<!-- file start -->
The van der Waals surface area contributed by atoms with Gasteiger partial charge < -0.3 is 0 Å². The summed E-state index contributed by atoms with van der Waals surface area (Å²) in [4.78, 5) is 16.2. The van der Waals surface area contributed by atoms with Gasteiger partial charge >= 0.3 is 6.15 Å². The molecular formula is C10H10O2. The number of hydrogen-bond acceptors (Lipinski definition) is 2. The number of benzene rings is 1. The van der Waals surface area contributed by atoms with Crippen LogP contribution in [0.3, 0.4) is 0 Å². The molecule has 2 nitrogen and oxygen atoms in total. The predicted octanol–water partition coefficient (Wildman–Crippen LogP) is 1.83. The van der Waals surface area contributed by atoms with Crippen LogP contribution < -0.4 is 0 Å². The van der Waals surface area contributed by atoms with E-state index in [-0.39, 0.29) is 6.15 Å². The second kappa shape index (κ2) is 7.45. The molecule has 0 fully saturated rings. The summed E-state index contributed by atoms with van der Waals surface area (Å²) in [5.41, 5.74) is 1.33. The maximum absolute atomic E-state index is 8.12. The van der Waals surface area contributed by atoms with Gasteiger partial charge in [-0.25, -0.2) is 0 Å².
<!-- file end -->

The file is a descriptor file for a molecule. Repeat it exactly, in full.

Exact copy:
The van der Waals surface area contributed by atoms with Gasteiger partial charge < -0.3 is 0 Å². The summed E-state index contributed by atoms with van der Waals surface area (Å²) in [4.78, 5) is 16.2. The van der Waals surface area contributed by atoms with Gasteiger partial charge >= 0.3 is 6.15 Å². The molecular formula is C10H10O2. The number of hydrogen-bond acceptors (Lipinski definition) is 2. The number of benzene rings is 1. The van der Waals surface area contributed by atoms with Crippen LogP contribution in [0.3, 0.4) is 0 Å². The molecule has 2 nitrogen and oxygen atoms in total. The predicted octanol–water partition coefficient (Wildman–Crippen LogP) is 1.83. The van der Waals surface area contributed by atoms with Crippen LogP contribution < -0.4 is 0 Å². The van der Waals surface area contributed by atoms with E-state index in [-0.39, 0.29) is 6.15 Å². The second kappa shape index (κ2) is 7.45. The molecule has 0 fully saturated rings. The summed E-state index contributed by atoms with van der Waals surface area (Å²) in [5.41, 5.74) is 1.33. The maximum absolute atomic E-state index is 8.12. The van der Waals surface area contributed by atoms with Gasteiger partial charge in [-0.25, -0.2) is 0 Å².